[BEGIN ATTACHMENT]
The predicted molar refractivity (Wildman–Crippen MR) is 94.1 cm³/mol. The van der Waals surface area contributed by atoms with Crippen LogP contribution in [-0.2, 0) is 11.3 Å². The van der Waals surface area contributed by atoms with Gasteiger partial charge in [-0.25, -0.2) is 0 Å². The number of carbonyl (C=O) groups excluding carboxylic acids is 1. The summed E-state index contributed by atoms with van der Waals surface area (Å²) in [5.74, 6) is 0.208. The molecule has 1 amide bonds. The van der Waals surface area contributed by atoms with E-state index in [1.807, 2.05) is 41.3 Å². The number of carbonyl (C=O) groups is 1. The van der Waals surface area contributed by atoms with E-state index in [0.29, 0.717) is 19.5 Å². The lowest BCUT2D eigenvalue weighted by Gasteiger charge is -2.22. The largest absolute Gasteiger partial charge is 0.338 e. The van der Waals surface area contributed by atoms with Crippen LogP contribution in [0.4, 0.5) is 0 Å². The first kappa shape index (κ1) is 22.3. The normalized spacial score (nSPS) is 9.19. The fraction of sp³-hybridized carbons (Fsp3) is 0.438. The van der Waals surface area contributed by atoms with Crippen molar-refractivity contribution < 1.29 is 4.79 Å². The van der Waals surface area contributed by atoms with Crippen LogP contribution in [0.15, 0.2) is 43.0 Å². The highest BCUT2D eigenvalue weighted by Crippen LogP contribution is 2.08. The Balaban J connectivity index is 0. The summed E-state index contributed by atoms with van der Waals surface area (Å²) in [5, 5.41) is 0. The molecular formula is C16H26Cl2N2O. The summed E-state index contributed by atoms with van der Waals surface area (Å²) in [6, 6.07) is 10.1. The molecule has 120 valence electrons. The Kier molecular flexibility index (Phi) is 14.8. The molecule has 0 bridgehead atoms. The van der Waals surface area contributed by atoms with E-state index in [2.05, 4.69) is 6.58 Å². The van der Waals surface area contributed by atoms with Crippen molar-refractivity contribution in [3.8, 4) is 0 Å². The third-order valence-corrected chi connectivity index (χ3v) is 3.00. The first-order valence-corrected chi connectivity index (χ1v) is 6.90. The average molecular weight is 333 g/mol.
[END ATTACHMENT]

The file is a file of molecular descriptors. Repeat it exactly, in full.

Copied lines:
The predicted molar refractivity (Wildman–Crippen MR) is 94.1 cm³/mol. The van der Waals surface area contributed by atoms with Crippen LogP contribution in [-0.2, 0) is 11.3 Å². The van der Waals surface area contributed by atoms with Gasteiger partial charge in [-0.25, -0.2) is 0 Å². The number of carbonyl (C=O) groups excluding carboxylic acids is 1. The summed E-state index contributed by atoms with van der Waals surface area (Å²) in [5.74, 6) is 0.208. The molecule has 1 amide bonds. The van der Waals surface area contributed by atoms with E-state index in [1.807, 2.05) is 41.3 Å². The number of carbonyl (C=O) groups is 1. The van der Waals surface area contributed by atoms with E-state index in [0.29, 0.717) is 19.5 Å². The lowest BCUT2D eigenvalue weighted by Gasteiger charge is -2.22. The largest absolute Gasteiger partial charge is 0.338 e. The van der Waals surface area contributed by atoms with Crippen LogP contribution in [0.4, 0.5) is 0 Å². The first kappa shape index (κ1) is 22.3. The normalized spacial score (nSPS) is 9.19. The fraction of sp³-hybridized carbons (Fsp3) is 0.438. The van der Waals surface area contributed by atoms with Crippen molar-refractivity contribution < 1.29 is 4.79 Å². The van der Waals surface area contributed by atoms with Crippen LogP contribution in [0.15, 0.2) is 43.0 Å². The highest BCUT2D eigenvalue weighted by Crippen LogP contribution is 2.08. The Balaban J connectivity index is 0. The summed E-state index contributed by atoms with van der Waals surface area (Å²) in [5, 5.41) is 0. The molecular formula is C16H26Cl2N2O. The summed E-state index contributed by atoms with van der Waals surface area (Å²) in [6, 6.07) is 10.1. The molecule has 120 valence electrons. The Kier molecular flexibility index (Phi) is 14.8. The molecule has 0 bridgehead atoms. The van der Waals surface area contributed by atoms with E-state index in [2.05, 4.69) is 6.58 Å². The van der Waals surface area contributed by atoms with Crippen molar-refractivity contribution in [3.8, 4) is 0 Å². The third-order valence-corrected chi connectivity index (χ3v) is 3.00. The first-order valence-corrected chi connectivity index (χ1v) is 6.90. The average molecular weight is 333 g/mol.